Nesgarl would have very seldom visited Suzail (perhaps once a year or so) and spent much of his youth at Cantergates, being transferred to one of several expanded farmhouses somewhere in the farms east of the Wyvernflow once his brother Talryn became Lord Arcantlet and wanted Cantergates to himself (mainly to remove witnesses to his carousings and shady dealings).
These farms, by the way (their actual number and extent have expanded and shrunk over the years, in accordance with family fortunes), are collectively known as “the Windcoast” to the family, though that’s a name anyone else will search for in vain on any maps (yes, the country is windy, and it’s near but not on the coast, though seabreezes - - and mists, blown ashore - - can often be experienced there). The farmhouse Nesgarl was installed in can have any name you want it to, but yes, he would have been surrounded by bodyguards charged with keeping him safe, keeping the farm and its crops safe - - and keeping watch over Nesgarl and his doings.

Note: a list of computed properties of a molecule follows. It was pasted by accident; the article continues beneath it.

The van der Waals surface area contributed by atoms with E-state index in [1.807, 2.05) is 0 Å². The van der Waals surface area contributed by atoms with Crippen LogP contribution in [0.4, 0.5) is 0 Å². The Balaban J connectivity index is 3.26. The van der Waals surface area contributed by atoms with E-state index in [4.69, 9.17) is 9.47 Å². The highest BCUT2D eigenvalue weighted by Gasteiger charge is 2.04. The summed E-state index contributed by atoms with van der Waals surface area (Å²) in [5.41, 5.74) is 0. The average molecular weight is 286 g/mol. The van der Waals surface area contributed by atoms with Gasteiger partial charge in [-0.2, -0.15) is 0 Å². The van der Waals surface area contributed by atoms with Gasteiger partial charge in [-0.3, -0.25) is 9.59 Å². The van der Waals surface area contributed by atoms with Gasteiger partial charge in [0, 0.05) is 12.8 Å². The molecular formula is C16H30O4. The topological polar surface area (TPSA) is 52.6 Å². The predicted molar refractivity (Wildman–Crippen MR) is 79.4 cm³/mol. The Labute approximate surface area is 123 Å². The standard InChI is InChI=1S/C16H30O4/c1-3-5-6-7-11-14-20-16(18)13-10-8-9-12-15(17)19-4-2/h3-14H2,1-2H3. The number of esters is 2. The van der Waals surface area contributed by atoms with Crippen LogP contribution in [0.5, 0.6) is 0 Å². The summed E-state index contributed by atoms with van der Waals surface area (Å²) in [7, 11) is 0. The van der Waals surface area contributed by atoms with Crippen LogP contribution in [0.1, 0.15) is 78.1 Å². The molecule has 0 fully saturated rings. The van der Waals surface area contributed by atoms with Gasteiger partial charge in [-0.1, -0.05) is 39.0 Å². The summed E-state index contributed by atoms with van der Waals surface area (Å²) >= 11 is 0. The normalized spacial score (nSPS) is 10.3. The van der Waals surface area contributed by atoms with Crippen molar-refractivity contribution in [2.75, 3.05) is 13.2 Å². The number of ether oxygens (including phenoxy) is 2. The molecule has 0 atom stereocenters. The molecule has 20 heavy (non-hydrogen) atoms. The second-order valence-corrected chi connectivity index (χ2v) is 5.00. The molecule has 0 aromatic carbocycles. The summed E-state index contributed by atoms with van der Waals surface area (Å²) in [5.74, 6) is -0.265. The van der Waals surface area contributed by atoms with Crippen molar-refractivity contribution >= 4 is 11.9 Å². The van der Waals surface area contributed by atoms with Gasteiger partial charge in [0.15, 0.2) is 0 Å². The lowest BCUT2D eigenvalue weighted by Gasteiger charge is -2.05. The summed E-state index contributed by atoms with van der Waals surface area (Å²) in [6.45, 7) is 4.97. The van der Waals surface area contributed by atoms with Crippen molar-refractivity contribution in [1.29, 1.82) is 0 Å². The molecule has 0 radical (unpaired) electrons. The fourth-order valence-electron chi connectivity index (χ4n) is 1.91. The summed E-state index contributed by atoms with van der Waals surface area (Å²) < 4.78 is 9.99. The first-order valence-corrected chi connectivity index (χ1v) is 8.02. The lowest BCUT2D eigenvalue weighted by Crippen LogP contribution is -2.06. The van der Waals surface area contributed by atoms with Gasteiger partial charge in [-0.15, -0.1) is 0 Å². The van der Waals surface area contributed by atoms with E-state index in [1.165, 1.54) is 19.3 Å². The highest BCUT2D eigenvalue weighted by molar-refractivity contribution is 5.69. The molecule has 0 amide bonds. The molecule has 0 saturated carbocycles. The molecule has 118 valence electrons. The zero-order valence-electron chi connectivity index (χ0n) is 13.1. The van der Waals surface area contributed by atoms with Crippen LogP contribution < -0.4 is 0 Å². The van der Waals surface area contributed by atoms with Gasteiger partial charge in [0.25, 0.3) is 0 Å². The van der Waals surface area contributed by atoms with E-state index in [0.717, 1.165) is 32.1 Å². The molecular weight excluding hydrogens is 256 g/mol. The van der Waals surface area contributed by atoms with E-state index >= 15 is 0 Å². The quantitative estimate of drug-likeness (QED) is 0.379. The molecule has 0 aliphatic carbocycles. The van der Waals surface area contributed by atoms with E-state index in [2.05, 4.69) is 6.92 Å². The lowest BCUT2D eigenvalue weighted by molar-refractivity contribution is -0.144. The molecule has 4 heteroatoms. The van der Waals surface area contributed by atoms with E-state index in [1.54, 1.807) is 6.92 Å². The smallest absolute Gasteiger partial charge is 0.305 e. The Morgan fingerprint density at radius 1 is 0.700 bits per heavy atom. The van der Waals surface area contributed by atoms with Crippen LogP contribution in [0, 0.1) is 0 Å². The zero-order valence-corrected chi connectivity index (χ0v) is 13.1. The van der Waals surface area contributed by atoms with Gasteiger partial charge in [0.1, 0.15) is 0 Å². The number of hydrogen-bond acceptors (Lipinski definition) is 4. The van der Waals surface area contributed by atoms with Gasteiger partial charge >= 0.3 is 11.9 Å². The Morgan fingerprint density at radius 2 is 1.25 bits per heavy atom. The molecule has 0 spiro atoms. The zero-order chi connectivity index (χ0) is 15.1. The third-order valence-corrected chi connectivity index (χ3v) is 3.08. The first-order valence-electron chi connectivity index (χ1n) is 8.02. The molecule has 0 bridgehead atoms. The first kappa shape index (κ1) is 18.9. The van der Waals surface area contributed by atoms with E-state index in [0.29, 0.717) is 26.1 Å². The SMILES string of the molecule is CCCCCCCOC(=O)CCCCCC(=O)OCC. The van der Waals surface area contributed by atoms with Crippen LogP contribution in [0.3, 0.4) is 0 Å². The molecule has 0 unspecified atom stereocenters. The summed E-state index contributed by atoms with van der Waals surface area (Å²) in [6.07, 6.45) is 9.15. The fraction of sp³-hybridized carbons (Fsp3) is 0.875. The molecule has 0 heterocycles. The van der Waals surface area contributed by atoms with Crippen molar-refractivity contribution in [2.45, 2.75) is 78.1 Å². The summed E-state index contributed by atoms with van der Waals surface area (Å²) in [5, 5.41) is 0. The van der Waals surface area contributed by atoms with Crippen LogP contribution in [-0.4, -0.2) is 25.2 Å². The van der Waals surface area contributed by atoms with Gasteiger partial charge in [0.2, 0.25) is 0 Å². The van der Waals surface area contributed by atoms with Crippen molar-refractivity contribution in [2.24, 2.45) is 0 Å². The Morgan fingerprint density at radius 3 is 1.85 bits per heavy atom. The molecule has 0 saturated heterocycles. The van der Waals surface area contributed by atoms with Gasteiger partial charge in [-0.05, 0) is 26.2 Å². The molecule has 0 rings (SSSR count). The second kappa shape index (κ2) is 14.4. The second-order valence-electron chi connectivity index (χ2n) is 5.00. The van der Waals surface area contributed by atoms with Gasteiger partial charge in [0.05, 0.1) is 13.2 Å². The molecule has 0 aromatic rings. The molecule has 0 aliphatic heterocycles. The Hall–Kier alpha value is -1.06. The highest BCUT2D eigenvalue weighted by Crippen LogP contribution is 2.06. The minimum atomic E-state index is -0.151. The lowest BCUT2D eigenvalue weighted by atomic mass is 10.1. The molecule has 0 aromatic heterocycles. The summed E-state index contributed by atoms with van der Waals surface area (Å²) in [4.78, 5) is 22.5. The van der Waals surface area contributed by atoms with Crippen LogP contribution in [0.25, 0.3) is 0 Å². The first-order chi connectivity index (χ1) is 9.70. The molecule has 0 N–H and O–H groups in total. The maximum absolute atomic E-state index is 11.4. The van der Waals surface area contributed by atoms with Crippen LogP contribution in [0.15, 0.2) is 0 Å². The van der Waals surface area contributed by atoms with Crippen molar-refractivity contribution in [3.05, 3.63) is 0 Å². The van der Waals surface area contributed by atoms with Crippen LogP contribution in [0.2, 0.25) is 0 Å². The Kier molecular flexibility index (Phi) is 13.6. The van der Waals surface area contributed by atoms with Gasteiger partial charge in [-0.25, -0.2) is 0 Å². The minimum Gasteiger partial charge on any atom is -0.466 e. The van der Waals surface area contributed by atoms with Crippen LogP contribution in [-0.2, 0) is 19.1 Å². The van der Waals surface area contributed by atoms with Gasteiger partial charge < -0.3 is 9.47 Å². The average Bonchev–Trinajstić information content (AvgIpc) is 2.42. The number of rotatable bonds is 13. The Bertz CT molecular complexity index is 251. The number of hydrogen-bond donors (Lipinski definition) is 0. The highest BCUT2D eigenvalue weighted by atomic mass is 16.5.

Nesgarl having a woman (Lorna) would (although it would originally have been Lalustra’s plan, also with an eye to controlling her son without having to openly seem to do so) be viewed with approval by Talryn because, in his thinking, it would keep Nesgarl busy. That is, keep him from perhaps getting restless and starting to do things on his own (such as relocate to Suzail, where he might draw attention to the wider family and cause War Wizards or others to peer at “what the Arcantlets might be up to”).
Now, if Lorna had been the “take me to the bright lights and feasts of Suzail right now” sort, rather than the “train me to arms, bodyguards of the house” sort, Lalustra or Talryn might have “taken care of her” early on . . . but as it happened, she served her purpose until Nesgarl’s removal became necessary.

So that’s our first possible noble family. Houses Bryarn, Haldoneir, and Sorndrake should follow, in the fullness of time
So saith Ed. Worldbuilder extraordinaire.

love to all,
THO

So saith Ed. I've never said he was sane, have I?